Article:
Wednesday, November 19, 2014

POW pt.5

A drawing from Searle's time incarcerated by the Japanese during WWII has popped up here on eBay. It's expensive but appears to be authentic. This will probably go to a private collector but should really be in the Imperial War Museum with the collection of Searle's POW sketches.

The V&A museum, London dug up some early Searle history. His sketch of a prisoner production of 'Hamlet' with the artist appearing as the ghost! Link here
The prisoners would stage plays and comedy revue shows to buoy their spirits. Searle drew programmes- only one or two copies each- that were disseminated around thousands of hands.

More on Searle's wartime experience here

Saturday, November 08, 2014

John Bull magazine

'John Bull' magazine was a similar publication to 'The Strand' and 'Lilliput'.

'The magazine was published by Odhams from the late 1940s to the early 1960s. Similar in style to the iconic American magazine The Saturday Evening Post, the John Bull covers encapsulated post-war Britain and employed some of Britain's finest illustrators.' - Wikipedia

Illustrations in the magazine John Bull in 1947 & 1948

March 20th 1948. Jockey scene cover. 20 pages.

April 9th 1949

"One for All, All for One" by Herbert Hodge illustrated with a Ronald Searle cartoon

April 24th 1948 "Oh to be a Salesman" by Herbert Hodge with an illustration by Ronald Searle

April 30th 1949. "Peak Season for Love" by Herbert Hodge with an illustration by Ronald Searle

November 12th 1949. 32 pages. b/w Ronald Searle advert for Bev coffee essence with a Fireman theme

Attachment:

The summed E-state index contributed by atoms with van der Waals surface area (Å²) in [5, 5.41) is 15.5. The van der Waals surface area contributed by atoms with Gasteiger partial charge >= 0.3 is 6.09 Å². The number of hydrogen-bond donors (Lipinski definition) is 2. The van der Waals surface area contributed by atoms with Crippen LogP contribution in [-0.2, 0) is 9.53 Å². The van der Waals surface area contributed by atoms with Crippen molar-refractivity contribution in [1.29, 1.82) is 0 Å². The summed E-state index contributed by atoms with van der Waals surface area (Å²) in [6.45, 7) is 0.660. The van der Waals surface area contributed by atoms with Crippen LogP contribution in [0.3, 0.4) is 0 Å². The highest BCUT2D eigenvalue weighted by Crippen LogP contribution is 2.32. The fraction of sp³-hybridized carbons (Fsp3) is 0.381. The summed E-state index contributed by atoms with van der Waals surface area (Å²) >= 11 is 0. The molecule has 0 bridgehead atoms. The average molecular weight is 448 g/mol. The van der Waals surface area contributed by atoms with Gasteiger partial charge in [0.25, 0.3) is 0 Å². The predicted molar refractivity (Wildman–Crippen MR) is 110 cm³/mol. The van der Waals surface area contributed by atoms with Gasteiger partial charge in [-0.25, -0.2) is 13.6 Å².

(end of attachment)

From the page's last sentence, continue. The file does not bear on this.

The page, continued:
Wednesday, October 15, 2014


'Granta' is the student magazine of Cambridge University, England. It is named after the river that runs through the city. Founded in 1889 it has featured the work of countless writers and artists over the years including Searle.

A later illustration from the 1970s.

I'd love to get hold of a copy of this one- anyone got a collection of these mags?

Tuesday, October 07, 2014

Housewife magazine

More early work. Searle not only cornered the men's magazine market but also 'Housewife' magazine.

Saturday, September 13, 2014

Early Searle

I'm slowly piecing together Ronald's early, post-war career after he was liberated from captivity by the Japanese and returned to England. Even in the prison camp he maintained a tiny notebook with miniscule thumbnail ideas for cartoons in the belief that survival would mean resuming his career as a cartoonist which had started  to take off just as he enlisted.

This is one of the earliest examples I've found of his cartoons published in Punch magazine. He was twenty seven years old at this point and eager to make an impression in the London magazine cartooning field.

Punch March 5 1947 Vol CCXII 5539

That same month the venerable compendium of contemporary satire published another cartoon

Punch March 26 1947 Vol CCXII 5542

In this newspaper clipping from 1948 we see Searle's early work already making an impression on the Continent.

The following I unearthed in the vaults of the Victoria & Albert Museum, London.

December 1947

For more early Searle also see Lilliput pt.1  and London Opinion and The Strand

Saturday, August 30, 2014

For The Birds

Searle may be famous for his cats and to a lesser degree his dogs but he was also partial to drawing birds. He even depicted the eponymous avian mascot of Penguin books wearing a mask with the likeness of the artist. Perhaps he identified with this flightless and somewhat hopeless creature?

'The Outsider' 1977
Karikatur Museum, Krems

'The Clown' Uncorrected color lithographic proof on wove paper, 1970s. Published by Michel Cassé for Editions RS, Paris. Regular edition 99.

'The Stranger' Uncorrected color lithographic proof on wove paper, 1970s. Published by Michel Cassé for Editions RS, Paris.


'Perpetual Motion'

'Mozarteen Birds' 1988
From Attempted Bloggery

'The Flight' 
Uncorrected color lithographic proof on wove paper, 1978. Published by Michel Cassé, Paris. Titled in pencil by the artist and notated “!st Colour Proof, Rec’d 22 July ‘78”. Regular edition 99.

Unpublished 'New Yorker' cover

'Owls' from the Wilhelm Busch Museum fir Karikatur, Hanover. If I remember correctly the owl represents Searle's second wife, Monica.

'Punch' cover 9th May,1962